VIENNA – The Organization of the Petroleum Exporting Countries on Friday expressed support for Ecuador in an ongoing arbitration process brought against that member nation by U.S. oil supermajor Chevron Corp.
“The Conference (the oil cartel’s top authority) expressed its support to Ecuador in the exercise of its sovereign rights over its natural resources, in accordance with international law,” OPEC said after a ministerial meeting in the Austrian capital.
OPEC called for “amicable negotiations and a good faith resolution for the dispute, within a framework of utmost respect for the sovereignty of Ecuador and without resorting to ex parte (for the benefit of only one party) pre-judgment measures that would make impartial solutions more difficult.”
U.S. oil company Texaco, which Chevron acquired in 2001, was accused by residents of the northeastern village of Lago Agrio of dumping billions of gallons of crude residue and toxic waste water in a nearby area of the Ecuadorian Amazon between 1964 and the early 1990s.
After a decades-long legal fight in the United States and Ecuador, a Lago Agrio court ordered Chevron in 2011 to pay $19 billion in damages for that pollution.
In a November 2013 decision, Ecuador’s highest court, the National Court of Justice, upheld the earlier verdict but lowered the damages award to $8.6 billion.
Chevron, which has no assets in Ecuador, has refused to pay, saying the court rulings against the company there lack merit and are the result of an unprecedented fraud.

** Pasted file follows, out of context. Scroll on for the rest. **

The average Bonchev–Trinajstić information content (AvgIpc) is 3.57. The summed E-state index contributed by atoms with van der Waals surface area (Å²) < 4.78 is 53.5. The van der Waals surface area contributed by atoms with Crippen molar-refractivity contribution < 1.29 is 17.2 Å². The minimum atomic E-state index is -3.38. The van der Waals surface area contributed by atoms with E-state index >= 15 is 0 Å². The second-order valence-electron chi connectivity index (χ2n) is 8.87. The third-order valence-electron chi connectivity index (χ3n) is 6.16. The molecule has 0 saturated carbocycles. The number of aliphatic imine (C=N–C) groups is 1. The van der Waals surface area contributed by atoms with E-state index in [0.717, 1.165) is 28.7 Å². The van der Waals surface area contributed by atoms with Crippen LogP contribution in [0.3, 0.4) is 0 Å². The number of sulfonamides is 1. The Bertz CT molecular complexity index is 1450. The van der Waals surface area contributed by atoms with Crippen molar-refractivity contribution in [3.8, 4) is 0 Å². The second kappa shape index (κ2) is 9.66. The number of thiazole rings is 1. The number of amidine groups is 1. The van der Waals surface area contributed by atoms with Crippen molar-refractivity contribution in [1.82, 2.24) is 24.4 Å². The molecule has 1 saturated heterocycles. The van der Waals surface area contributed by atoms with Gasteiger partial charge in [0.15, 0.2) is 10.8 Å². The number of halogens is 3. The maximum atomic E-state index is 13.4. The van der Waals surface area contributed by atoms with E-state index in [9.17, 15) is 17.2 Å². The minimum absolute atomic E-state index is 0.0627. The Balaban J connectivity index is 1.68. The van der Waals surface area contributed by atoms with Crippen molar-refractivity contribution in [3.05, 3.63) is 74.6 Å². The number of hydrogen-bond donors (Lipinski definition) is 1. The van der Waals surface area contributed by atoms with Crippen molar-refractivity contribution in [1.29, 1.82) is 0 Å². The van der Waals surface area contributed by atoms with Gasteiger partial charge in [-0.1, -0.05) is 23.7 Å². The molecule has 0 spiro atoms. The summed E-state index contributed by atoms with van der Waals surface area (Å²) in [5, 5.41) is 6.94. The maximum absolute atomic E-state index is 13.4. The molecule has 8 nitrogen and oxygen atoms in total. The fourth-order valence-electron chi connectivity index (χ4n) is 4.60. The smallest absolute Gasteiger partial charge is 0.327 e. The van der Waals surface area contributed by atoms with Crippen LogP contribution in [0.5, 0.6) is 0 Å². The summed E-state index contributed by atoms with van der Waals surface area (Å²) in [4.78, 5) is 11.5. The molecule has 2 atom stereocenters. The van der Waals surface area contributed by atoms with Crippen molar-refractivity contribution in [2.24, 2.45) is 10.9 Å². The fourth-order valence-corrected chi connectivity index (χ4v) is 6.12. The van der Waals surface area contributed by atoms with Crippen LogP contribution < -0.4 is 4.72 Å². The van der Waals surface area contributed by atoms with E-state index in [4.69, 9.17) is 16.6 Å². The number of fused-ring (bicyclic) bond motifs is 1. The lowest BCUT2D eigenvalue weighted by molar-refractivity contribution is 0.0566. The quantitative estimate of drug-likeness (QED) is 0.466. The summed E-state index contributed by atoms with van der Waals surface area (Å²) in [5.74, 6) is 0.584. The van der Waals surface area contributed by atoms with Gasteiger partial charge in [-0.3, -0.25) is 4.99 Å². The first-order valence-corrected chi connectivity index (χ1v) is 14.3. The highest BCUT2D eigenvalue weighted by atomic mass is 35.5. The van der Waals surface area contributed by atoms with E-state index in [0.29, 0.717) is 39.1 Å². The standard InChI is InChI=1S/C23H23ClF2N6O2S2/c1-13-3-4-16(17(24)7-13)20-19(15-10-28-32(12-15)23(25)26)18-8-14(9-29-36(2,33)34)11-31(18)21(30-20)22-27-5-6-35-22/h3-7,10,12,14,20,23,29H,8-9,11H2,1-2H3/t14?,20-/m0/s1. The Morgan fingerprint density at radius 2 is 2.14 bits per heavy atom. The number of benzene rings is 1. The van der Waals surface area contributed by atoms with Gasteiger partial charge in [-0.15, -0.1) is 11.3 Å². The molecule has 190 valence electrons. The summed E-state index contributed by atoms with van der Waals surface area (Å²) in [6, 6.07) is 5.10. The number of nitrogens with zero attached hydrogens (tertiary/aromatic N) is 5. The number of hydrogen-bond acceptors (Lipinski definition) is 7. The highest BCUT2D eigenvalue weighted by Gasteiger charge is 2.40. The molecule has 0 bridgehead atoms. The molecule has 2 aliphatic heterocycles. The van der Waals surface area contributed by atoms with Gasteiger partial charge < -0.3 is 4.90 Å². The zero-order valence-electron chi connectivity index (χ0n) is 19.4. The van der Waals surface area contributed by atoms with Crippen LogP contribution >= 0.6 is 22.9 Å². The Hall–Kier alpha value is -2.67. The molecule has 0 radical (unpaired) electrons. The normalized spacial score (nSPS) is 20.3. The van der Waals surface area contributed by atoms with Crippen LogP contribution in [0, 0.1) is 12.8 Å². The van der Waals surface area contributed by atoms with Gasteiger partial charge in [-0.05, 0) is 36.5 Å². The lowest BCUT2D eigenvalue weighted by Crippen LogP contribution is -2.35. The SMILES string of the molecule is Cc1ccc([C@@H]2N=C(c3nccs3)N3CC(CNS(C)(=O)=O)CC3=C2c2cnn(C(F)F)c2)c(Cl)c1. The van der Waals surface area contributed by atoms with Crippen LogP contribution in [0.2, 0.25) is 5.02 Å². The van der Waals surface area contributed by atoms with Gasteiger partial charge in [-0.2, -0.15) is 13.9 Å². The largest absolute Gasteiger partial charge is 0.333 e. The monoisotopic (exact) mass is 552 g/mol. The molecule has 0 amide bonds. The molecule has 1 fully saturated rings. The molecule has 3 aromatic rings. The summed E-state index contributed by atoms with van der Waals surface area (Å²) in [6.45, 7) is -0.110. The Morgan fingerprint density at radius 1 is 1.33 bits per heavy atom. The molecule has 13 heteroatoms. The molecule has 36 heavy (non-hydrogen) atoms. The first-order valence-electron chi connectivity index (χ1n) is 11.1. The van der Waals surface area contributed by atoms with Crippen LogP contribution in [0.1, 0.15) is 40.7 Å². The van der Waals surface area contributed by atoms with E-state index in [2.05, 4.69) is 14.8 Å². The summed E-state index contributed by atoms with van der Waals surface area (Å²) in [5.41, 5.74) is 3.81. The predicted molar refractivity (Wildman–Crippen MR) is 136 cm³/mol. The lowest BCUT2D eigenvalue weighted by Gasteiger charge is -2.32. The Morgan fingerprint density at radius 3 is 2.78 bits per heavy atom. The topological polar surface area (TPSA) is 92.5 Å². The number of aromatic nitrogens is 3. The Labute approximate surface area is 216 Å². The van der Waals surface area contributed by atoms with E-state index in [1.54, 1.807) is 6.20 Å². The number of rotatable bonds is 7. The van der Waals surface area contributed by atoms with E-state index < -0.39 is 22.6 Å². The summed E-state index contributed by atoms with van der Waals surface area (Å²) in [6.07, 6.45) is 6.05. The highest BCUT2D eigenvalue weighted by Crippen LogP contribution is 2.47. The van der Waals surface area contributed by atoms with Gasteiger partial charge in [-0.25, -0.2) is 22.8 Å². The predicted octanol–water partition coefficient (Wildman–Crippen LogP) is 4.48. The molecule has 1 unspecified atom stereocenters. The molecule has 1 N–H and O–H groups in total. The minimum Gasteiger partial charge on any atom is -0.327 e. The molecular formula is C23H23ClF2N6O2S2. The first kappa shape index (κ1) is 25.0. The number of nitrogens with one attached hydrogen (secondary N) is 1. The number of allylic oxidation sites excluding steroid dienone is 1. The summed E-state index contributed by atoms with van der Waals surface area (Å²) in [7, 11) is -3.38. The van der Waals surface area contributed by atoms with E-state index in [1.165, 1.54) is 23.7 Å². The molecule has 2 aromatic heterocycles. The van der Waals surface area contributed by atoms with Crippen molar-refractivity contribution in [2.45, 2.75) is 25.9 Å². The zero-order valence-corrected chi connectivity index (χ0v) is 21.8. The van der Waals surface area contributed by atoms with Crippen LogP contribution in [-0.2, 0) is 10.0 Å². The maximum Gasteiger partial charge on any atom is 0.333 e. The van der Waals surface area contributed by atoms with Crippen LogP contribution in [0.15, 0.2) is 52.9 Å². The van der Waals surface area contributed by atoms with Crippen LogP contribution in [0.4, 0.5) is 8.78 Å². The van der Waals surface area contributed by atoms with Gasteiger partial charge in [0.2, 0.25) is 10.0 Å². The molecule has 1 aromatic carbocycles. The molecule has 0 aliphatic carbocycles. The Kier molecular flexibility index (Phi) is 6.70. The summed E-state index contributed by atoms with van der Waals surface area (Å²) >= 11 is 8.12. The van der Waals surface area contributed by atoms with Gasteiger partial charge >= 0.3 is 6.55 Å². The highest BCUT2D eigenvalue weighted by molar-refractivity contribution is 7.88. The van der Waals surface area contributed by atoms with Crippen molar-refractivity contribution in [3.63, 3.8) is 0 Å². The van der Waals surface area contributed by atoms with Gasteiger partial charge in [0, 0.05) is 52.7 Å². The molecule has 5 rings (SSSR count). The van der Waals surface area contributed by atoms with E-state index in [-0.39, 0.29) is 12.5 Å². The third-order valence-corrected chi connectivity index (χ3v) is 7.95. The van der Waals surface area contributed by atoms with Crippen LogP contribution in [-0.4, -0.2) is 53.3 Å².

Besides fighting the case in Ecuador, Chevron filed an international arbitration claim against Ecuador in 2009 before the Permanent Court of Arbitration in The Hague, accusing the country of violating its obligations under the U.S.-Ecuador bilateral investment treaty, investment agreements and international law.
Through that process, it is seeking to hold Ecuador accountable for what it describes as the “denial of justice” that occurred with the multi-billion-dollar pollution verdict.
Separately, Chevron secured a favorable ruling in March 2014 by a New York federal court, which found that the Ecuadorian judgment was the product of fraud and racketeering activity.
The oil company says on its Web site that Texaco ceased operating in Ecuador in 1992 and that state-owned oil company Petroecuador, which it says should be the target of the plaintiffs’ legal action, has been “the sole and exclusive owner and operator of greatly expanded operations in the area from (that year) to the present.”
The pollution case was initially filed against Texaco in New York in 1993, but after inheriting the lawsuit Chevron succeeded in having it moved from the United States to Ecuador in 2003, four years before President Rafael Correa came to power amid voter anger at corruption and traditional politicians.
Chevron, however, later said the case had become politicized under the leftist Correa and that it could not receive a fair trial.
Although the oil company maintains that Texaco was cleared of any liability for damages after performing remediation work in the mid-1990s, plaintiffs say that 1998 agreement with the Ecuadorian government of the time did not release it from third-party claims and that Chevron is reneging on its pledge to abide by whatever decision was handed down by the Ecuadorian courts.
Chevron, however, says that 1990s agreement also released Texaco from any liability for collective third-party claims.
The Ecuadorian plaintiffs have sought to enforce the judgment in countries including Argentina, Canada and Brazil by asking courts in those nations to seize Chevron’s assets.